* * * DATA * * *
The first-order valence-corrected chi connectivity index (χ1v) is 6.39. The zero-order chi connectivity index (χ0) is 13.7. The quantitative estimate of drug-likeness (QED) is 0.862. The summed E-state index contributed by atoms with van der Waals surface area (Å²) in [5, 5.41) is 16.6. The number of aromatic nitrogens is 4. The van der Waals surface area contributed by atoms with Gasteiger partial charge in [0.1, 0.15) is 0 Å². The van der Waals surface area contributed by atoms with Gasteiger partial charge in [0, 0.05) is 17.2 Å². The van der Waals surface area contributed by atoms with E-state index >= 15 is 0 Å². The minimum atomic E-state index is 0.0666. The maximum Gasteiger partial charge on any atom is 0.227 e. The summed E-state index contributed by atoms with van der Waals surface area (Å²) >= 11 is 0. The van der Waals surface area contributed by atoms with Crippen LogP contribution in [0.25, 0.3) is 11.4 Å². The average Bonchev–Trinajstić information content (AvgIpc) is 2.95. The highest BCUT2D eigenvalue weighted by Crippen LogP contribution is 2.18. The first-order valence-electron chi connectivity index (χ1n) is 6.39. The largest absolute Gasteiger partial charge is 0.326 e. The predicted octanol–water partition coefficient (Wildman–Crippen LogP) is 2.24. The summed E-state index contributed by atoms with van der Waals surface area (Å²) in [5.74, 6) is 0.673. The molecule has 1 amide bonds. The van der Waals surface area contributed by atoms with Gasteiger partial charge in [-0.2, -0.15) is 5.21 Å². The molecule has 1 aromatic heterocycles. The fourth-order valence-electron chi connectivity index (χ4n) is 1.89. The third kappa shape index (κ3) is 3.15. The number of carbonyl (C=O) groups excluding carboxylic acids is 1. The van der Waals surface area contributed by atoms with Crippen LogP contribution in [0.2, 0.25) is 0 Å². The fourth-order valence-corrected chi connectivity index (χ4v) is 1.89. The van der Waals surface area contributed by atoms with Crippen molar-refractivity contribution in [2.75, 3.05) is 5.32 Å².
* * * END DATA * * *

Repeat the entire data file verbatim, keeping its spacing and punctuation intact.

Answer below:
The first-order valence-corrected chi connectivity index (χ1v) is 6.39. The zero-order chi connectivity index (χ0) is 13.7. The quantitative estimate of drug-likeness (QED) is 0.862. The summed E-state index contributed by atoms with van der Waals surface area (Å²) in [5, 5.41) is 16.6. The number of aromatic nitrogens is 4. The van der Waals surface area contributed by atoms with Gasteiger partial charge in [0.1, 0.15) is 0 Å². The van der Waals surface area contributed by atoms with Gasteiger partial charge in [0, 0.05) is 17.2 Å². The van der Waals surface area contributed by atoms with E-state index >= 15 is 0 Å². The minimum atomic E-state index is 0.0666. The maximum Gasteiger partial charge on any atom is 0.227 e. The summed E-state index contributed by atoms with van der Waals surface area (Å²) >= 11 is 0. The van der Waals surface area contributed by atoms with Crippen LogP contribution in [0.25, 0.3) is 11.4 Å². The average Bonchev–Trinajstić information content (AvgIpc) is 2.95. The highest BCUT2D eigenvalue weighted by Crippen LogP contribution is 2.18. The first-order valence-electron chi connectivity index (χ1n) is 6.39. The largest absolute Gasteiger partial charge is 0.326 e. The predicted octanol–water partition coefficient (Wildman–Crippen LogP) is 2.24. The summed E-state index contributed by atoms with van der Waals surface area (Å²) in [5.74, 6) is 0.673. The molecule has 1 amide bonds. The van der Waals surface area contributed by atoms with Gasteiger partial charge in [-0.2, -0.15) is 5.21 Å². The molecule has 1 aromatic heterocycles. The fourth-order valence-electron chi connectivity index (χ4n) is 1.89. The third kappa shape index (κ3) is 3.15. The number of carbonyl (C=O) groups excluding carboxylic acids is 1. The van der Waals surface area contributed by atoms with Crippen LogP contribution in [0.2, 0.25) is 0 Å². The fourth-order valence-corrected chi connectivity index (χ4v) is 1.89. The van der Waals surface area contributed by atoms with Crippen molar-refractivity contribution in [2.75, 3.05) is 5.32 Å².